I found St. Robert Southwell’s Christmas poem “The Burning Babe” in Joseph Pearce’s anthology Poems Every Catholic Should Know. It seems fitting for the times we live in. In this age of confusion, division, war, and darkness, we can feel as though we are shivering in the snow with very little heat. The world grows more and more hostile to Christ by the day, even in some quarters of the Church. The poem is a reminder of the Babe who burns with love for each one of us.

Christ’s birth reminds us that Our Savior has come into the very depths of night and the darkness of human sin in order to give us hearts of flesh that burn for love of Him. Perhaps our hearts have grown weary by it all. The Lord simply asks that we come to Him. He is our rest. He only asks that we give Him everything we have, even if it seems very little to us. He wants our hearts freely given. He is the one who will set them aflame.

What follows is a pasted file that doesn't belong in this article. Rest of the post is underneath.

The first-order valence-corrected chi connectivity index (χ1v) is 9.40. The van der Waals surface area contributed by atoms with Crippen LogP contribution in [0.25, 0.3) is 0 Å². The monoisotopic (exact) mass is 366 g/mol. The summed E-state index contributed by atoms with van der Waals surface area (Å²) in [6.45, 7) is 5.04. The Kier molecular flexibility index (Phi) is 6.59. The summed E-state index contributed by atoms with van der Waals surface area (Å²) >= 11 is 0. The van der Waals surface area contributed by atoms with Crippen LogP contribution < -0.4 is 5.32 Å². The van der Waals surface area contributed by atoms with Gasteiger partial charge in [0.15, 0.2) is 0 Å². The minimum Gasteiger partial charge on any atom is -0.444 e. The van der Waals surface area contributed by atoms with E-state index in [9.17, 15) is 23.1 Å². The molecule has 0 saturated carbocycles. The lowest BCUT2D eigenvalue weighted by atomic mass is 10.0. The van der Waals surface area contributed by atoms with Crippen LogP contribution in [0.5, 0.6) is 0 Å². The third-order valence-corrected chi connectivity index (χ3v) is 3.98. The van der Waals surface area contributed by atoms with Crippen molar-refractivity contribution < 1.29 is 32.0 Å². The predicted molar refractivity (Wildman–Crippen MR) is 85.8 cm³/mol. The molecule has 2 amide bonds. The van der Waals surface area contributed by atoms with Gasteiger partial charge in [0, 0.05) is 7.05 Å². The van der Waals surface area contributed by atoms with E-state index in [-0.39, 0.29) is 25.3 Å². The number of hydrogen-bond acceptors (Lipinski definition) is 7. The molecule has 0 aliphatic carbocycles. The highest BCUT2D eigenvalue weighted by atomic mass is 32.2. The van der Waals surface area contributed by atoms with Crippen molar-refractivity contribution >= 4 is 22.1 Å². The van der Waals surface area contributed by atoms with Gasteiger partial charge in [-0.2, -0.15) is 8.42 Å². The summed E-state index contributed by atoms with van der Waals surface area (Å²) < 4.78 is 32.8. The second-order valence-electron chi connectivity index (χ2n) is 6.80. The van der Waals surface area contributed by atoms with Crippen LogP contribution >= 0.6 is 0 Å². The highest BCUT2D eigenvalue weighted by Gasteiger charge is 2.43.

One of the greatest dangers of our day is that we do not approach the Lord as He is. Too many have made Him in their own image, even within the Church. We often do not want the true demands of love which is the Cross. We prefer counterfeits or sentimental versions of love that cost us very little, except it could very well cost us our souls in the end.

The Lord burns with unquenchable fire. He desires to fill us with His burning sacrificial love. He asks us to come to Him on His terms, not our own.  To surrender the worldly things we are attached to, even relationships that get in the way of Him. He wants metanoia, not enabling sin.  Love is not ultimately love if it is not ordered to heaven.  The Lord has only our salvation in mind. Our freedom, joy, and fulfillment in Him are what matters. He asks us to turn from our false idols, our plans, our desire for comfort, disordered relationships, esteem, and worldly success.